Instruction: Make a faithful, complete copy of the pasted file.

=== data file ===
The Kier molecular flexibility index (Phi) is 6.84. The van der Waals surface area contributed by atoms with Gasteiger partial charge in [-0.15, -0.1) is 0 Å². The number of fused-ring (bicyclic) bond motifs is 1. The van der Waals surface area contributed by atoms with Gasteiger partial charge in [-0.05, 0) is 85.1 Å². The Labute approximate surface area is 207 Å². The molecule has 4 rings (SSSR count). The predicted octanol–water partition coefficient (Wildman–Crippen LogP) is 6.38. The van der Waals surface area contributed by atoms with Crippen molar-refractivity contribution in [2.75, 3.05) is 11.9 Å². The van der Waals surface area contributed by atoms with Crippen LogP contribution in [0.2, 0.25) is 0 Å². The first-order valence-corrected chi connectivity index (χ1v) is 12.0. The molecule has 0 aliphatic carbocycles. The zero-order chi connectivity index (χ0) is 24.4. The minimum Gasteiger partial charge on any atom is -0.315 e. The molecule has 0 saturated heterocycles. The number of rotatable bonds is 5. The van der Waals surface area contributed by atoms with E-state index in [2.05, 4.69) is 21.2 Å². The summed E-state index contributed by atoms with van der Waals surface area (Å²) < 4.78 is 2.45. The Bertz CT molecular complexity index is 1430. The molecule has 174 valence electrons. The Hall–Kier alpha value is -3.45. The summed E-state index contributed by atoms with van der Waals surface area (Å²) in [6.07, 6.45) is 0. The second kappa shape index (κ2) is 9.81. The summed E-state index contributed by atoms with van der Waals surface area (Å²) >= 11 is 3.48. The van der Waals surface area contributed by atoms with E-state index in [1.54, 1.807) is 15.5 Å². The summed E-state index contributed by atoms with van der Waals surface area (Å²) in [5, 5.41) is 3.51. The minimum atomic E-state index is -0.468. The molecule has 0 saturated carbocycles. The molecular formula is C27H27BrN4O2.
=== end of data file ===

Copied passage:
The Kier molecular flexibility index (Phi) is 6.84. The van der Waals surface area contributed by atoms with Gasteiger partial charge in [-0.15, -0.1) is 0 Å². The number of fused-ring (bicyclic) bond motifs is 1. The van der Waals surface area contributed by atoms with Gasteiger partial charge in [-0.05, 0) is 85.1 Å². The Labute approximate surface area is 207 Å². The molecule has 4 rings (SSSR count). The predicted octanol–water partition coefficient (Wildman–Crippen LogP) is 6.38. The van der Waals surface area contributed by atoms with Crippen molar-refractivity contribution in [2.75, 3.05) is 11.9 Å². The van der Waals surface area contributed by atoms with Crippen LogP contribution in [0.2, 0.25) is 0 Å². The first-order valence-corrected chi connectivity index (χ1v) is 12.0. The molecule has 0 aliphatic carbocycles. The zero-order chi connectivity index (χ0) is 24.4. The minimum Gasteiger partial charge on any atom is -0.315 e. The molecule has 0 saturated heterocycles. The number of rotatable bonds is 5. The van der Waals surface area contributed by atoms with E-state index in [2.05, 4.69) is 21.2 Å². The summed E-state index contributed by atoms with van der Waals surface area (Å²) < 4.78 is 2.45. The Bertz CT molecular complexity index is 1430. The molecule has 174 valence electrons. The Hall–Kier alpha value is -3.45. The summed E-state index contributed by atoms with van der Waals surface area (Å²) in [6.07, 6.45) is 0. The second kappa shape index (κ2) is 9.81. The summed E-state index contributed by atoms with van der Waals surface area (Å²) >= 11 is 3.48. The van der Waals surface area contributed by atoms with E-state index in [1.54, 1.807) is 15.5 Å². The summed E-state index contributed by atoms with van der Waals surface area (Å²) in [5, 5.41) is 3.51. The minimum atomic E-state index is -0.468. The molecule has 0 saturated carbocycles. The molecular formula is C27H27BrN4O2.